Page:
NRC requested additional information in relation to particulate contamination in the cask that could be blown out with the fuel gap fission product gas venting. Additional analysis was performed by CP&L, which showed that the release would be a small fraction of 10 CFR Part 100 limits and was well within the Standard Review Plan acceptance criteria. On June 26, 1997, the NRC issued Amendment 73 to the Harris license in relation to this issue.
Subsequently, the CP&L Brunswick site and Robinson site evaluated the results of the Harris findings. Both plants have single-failure-proof cranes. Both plants concluded that the removal of the valve covers constituted a change from the transportation configuration and, therefore, was not previously analyzed. This was based on the fact that the lift to place the cask onto the
rail car was conducted with the crane not in the single-failure-proof configuration and without the cask valve covers installed. At both Brunswick and Robinson sites, the licensee concluded that an unreviewed safety question existed and submitted a license amendment to address the issue. CP&L maintained a hold on these casks at the applicable site until the unreviewed safety question was resolved.
Where 10 CFR Part 71 licensing-basis information is being relied upon to satisfy the design basis for 10 CFR Part 50, licensees should ensure that the Part 71 information is adequately supported to satisfy the requirements of Part 50. Information provided by a vendor should be consistent but may not always be site specific. Where a site-specific analysis is needed to support FSAR statements, vendor information should be supplemented with the necessary additional analysis. It is important to review vendor information before using their equipment.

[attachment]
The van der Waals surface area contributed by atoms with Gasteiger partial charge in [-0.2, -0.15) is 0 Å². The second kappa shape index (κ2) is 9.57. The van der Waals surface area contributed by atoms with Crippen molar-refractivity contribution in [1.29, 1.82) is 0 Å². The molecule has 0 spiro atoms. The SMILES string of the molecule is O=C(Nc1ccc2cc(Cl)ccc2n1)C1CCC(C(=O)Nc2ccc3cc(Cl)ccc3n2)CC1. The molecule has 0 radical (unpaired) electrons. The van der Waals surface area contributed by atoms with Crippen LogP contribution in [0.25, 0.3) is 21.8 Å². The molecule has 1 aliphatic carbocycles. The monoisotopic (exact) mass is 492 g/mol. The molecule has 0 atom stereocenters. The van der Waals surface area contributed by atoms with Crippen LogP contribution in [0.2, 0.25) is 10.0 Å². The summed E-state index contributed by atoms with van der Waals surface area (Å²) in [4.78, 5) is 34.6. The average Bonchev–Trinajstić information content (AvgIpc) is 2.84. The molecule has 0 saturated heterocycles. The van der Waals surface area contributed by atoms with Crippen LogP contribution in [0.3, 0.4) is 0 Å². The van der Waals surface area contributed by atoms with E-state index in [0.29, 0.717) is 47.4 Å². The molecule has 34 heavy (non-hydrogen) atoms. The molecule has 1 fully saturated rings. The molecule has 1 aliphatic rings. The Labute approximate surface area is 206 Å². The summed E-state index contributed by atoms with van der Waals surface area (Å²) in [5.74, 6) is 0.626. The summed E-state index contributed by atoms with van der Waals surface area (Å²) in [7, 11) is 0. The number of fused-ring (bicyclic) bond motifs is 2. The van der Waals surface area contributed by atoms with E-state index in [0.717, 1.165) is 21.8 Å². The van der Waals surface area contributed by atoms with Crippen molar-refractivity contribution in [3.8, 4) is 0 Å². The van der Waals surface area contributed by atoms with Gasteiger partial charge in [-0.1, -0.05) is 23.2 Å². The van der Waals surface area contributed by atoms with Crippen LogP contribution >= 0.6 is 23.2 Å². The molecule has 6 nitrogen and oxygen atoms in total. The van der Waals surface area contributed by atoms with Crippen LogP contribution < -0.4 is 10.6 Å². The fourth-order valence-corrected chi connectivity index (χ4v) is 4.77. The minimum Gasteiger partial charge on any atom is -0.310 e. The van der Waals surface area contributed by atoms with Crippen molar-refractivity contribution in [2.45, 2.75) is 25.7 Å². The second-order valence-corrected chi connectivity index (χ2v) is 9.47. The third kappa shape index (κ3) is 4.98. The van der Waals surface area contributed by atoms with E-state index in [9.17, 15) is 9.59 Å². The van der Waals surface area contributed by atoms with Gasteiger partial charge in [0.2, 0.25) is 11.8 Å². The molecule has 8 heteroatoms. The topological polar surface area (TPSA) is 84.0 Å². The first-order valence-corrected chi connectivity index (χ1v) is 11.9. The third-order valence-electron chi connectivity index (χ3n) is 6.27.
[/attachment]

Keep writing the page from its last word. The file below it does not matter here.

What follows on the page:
Plants with single-failure-proof cranes that move the cask in other than the transportation ready configuration may also find this problem applicable, even though cask drops or tipping accidents are not required to be considered. When a cask is moved in other than the transportation ready configuration, a plant-specific analysis would be necessary to determine that the consequences are bounded by the current design basis of the plant. For example, the removal of the valve covers before movement may make the cask susceptible to damage from bumping into the side of the pool or building or being bumped into by other equipment. In this case, the valves on the side of the cask could be damaged, causing the cask to lose its leak-tight quality.